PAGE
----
Economic Geography General Revision Notes
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A set of transitions
• Industrial to Post-industrial or Informational – Touraine 1969, Bell 1973, Castells 1996. Bell 1973 – changes in social structure associated with tech change (not Marxist) – rise of service/decline of manufacturing, knowledge elite, science-based industries. USSR would fail because it could not shift to a post- industrial paradigm. Castells 1989 The Informational City introduced ‘informational mode of development’ and ‘space of flows’ developed in Castells 1996 The Rise of the Network Society – Informationalism based on value of information itself not just on other aspects of production. (Touraine – commercial PAPER 2 CONN. – industrial – informational).
• Material to Postmaterial – Inglehart 1971. Change in values away from class/material basis – accompanied by mo/pomo shift.
• Organized to disorganized capitalism – Lash & Urry 1987. Fragmentation of social and economic groups and breakdown in distribution of capital and concentration of capitalist power.
• Modern to Postmodern – Giddens, Harvey 1990. Fragmentation of grand narratives and rejection of modernist project, cultural changes associated with other transitions. Critiqued by Harvey 1990 The Condition of Post- Modernity (thriving on uncertainty 70s+, good in concern for difference but dangerous in hollow and rhetorical nature); and Giddens 1990 The Consequences of Modernity, not postmodernism but highly developed modernism based on individual agency and ability to conceive other times/spaces.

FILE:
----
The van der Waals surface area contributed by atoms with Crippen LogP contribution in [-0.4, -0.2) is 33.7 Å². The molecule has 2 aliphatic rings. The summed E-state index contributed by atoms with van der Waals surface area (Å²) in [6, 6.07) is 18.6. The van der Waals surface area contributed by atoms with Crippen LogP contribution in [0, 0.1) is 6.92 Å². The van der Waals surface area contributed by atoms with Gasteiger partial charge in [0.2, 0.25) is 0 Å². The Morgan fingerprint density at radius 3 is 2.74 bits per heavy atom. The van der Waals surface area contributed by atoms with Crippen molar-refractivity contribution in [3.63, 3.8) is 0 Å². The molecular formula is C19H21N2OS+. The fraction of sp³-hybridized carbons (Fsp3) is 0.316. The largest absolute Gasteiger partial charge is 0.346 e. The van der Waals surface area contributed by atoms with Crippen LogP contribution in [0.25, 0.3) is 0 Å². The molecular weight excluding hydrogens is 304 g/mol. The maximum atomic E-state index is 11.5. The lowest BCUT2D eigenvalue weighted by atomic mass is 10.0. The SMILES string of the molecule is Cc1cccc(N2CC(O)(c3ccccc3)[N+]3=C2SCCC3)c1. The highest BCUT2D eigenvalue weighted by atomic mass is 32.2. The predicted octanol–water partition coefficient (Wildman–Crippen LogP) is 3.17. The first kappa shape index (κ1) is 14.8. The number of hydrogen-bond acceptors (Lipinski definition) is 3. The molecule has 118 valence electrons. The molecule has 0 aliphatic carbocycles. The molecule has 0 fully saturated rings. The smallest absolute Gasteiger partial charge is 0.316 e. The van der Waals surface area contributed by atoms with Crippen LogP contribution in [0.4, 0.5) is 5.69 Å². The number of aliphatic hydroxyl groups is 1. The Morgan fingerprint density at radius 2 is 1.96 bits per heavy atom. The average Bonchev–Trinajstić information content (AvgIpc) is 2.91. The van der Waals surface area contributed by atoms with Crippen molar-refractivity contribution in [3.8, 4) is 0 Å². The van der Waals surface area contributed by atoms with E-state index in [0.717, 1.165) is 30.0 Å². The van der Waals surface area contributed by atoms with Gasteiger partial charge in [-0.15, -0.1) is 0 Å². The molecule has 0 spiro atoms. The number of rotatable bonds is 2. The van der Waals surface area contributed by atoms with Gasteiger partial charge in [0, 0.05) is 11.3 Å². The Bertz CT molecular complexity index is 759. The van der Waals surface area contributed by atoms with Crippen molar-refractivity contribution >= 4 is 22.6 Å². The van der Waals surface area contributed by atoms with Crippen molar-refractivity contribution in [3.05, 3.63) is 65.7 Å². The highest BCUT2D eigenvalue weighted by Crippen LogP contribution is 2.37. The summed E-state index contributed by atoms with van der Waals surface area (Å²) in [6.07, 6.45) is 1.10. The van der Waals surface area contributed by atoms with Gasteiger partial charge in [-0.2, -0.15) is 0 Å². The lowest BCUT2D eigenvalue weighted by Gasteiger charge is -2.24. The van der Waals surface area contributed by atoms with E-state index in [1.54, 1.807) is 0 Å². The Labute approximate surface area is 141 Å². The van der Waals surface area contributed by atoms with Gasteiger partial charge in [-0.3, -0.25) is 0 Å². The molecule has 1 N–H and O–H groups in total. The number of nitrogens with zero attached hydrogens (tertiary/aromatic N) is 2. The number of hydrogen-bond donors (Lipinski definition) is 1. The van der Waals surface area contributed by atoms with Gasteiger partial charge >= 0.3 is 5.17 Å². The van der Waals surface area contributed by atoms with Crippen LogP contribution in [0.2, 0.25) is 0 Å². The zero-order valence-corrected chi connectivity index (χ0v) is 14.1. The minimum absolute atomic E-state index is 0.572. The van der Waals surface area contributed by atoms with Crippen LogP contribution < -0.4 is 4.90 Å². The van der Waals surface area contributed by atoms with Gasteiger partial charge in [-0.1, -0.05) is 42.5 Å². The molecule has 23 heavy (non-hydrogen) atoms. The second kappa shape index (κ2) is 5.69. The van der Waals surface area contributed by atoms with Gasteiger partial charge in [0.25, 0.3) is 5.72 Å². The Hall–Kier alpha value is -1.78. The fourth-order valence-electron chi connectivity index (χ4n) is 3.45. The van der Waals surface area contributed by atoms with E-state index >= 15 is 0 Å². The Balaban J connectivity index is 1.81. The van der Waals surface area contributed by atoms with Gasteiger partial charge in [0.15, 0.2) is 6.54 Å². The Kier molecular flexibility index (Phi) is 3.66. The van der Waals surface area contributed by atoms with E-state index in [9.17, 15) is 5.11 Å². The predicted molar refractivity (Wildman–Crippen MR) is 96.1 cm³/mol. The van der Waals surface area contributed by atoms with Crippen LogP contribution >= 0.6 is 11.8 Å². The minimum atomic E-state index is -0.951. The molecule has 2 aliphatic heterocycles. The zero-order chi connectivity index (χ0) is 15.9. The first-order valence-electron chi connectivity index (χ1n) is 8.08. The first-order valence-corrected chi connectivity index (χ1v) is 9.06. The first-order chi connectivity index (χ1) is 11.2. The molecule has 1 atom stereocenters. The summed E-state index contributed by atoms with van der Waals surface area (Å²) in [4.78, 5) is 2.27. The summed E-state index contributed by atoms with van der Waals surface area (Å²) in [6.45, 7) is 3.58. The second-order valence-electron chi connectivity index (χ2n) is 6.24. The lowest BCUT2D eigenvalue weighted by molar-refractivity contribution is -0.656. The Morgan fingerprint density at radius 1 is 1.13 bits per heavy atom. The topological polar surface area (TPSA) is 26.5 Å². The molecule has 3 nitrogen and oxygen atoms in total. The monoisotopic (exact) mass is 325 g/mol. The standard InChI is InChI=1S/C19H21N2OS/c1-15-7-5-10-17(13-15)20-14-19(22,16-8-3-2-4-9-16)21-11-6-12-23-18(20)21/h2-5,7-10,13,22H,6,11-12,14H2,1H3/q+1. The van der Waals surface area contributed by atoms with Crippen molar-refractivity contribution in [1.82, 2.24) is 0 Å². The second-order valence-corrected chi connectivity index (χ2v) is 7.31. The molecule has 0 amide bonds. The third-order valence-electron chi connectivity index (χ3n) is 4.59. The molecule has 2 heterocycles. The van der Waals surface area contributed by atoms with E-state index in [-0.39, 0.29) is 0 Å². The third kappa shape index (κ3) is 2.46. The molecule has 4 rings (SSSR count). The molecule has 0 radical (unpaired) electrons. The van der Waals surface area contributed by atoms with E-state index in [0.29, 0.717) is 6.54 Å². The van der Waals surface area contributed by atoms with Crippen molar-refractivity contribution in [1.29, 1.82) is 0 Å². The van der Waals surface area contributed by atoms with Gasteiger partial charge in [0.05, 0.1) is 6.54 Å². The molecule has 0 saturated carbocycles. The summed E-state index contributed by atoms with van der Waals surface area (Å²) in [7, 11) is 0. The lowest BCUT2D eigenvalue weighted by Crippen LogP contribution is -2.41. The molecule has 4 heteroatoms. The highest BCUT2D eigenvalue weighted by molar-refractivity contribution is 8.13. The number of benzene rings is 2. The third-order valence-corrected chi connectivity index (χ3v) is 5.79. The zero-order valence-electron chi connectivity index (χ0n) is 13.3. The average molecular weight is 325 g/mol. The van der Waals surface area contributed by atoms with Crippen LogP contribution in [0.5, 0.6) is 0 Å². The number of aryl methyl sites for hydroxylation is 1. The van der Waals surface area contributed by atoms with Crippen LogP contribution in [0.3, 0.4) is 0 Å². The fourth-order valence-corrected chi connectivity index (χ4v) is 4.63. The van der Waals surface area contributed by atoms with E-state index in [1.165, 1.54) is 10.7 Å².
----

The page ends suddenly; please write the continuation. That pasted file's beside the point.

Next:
• Or – Fordist to Post-Fordist (below) Note many of these transitions were foreseen/theorized quite early on (1970s).
Fordism to Post-Fordism Concept origins in writings of Gramsci. Taylorism = Scientific management theories from late 19th century – “time and motion studies” etc, technical and social division of labour. Sloanism (GM) = Planned obsolescence, marketing etc. Moving assembly line at Ford in 1911. Deskilling, vertical integration (hierarchy), profit-sharing (creating middle class), paternalism (spying on employees), monotonous work, uniformity, economies of scale. Broader social system – middle class, mass production/consumption, suburbanization etc. Bata. ‘Masculine’ dominance of Fordism – broad changes underpinned by change in role of women (Massey 1988). Intensification in 1920s leading
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